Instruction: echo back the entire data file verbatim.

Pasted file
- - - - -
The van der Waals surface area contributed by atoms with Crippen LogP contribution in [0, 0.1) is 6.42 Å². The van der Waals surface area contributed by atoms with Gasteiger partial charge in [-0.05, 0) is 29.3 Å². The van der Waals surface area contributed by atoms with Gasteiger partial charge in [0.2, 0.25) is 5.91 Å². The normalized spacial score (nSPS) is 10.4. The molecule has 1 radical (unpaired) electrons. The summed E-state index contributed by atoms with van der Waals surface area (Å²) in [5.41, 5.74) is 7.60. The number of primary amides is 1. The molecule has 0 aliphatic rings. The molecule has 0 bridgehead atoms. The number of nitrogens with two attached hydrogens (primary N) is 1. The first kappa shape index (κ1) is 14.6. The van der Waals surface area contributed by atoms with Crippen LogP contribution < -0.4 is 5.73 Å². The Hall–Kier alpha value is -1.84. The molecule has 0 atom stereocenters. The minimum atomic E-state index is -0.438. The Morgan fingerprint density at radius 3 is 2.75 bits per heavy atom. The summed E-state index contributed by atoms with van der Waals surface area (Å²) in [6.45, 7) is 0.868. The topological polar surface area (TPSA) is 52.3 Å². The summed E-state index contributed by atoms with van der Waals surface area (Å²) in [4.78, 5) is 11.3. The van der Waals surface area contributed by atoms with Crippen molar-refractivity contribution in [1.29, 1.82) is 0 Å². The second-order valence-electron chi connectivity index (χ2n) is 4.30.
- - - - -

The van der Waals surface area contributed by atoms with Crippen LogP contribution in [0, 0.1) is 6.42 Å². The van der Waals surface area contributed by atoms with Gasteiger partial charge in [-0.05, 0) is 29.3 Å². The van der Waals surface area contributed by atoms with Gasteiger partial charge in [0.2, 0.25) is 5.91 Å². The normalized spacial score (nSPS) is 10.4. The molecule has 1 radical (unpaired) electrons. The summed E-state index contributed by atoms with van der Waals surface area (Å²) in [5.41, 5.74) is 7.60. The number of primary amides is 1. The molecule has 0 aliphatic rings. The molecule has 0 bridgehead atoms. The number of nitrogens with two attached hydrogens (primary N) is 1. The first kappa shape index (κ1) is 14.6. The van der Waals surface area contributed by atoms with Crippen LogP contribution < -0.4 is 5.73 Å². The Hall–Kier alpha value is -1.84. The molecule has 0 atom stereocenters. The minimum atomic E-state index is -0.438. The Morgan fingerprint density at radius 3 is 2.75 bits per heavy atom. The summed E-state index contributed by atoms with van der Waals surface area (Å²) in [6.45, 7) is 0.868. The topological polar surface area (TPSA) is 52.3 Å². The summed E-state index contributed by atoms with van der Waals surface area (Å²) in [4.78, 5) is 11.3. The van der Waals surface area contributed by atoms with Crippen molar-refractivity contribution in [1.29, 1.82) is 0 Å². The second-order valence-electron chi connectivity index (χ2n) is 4.30.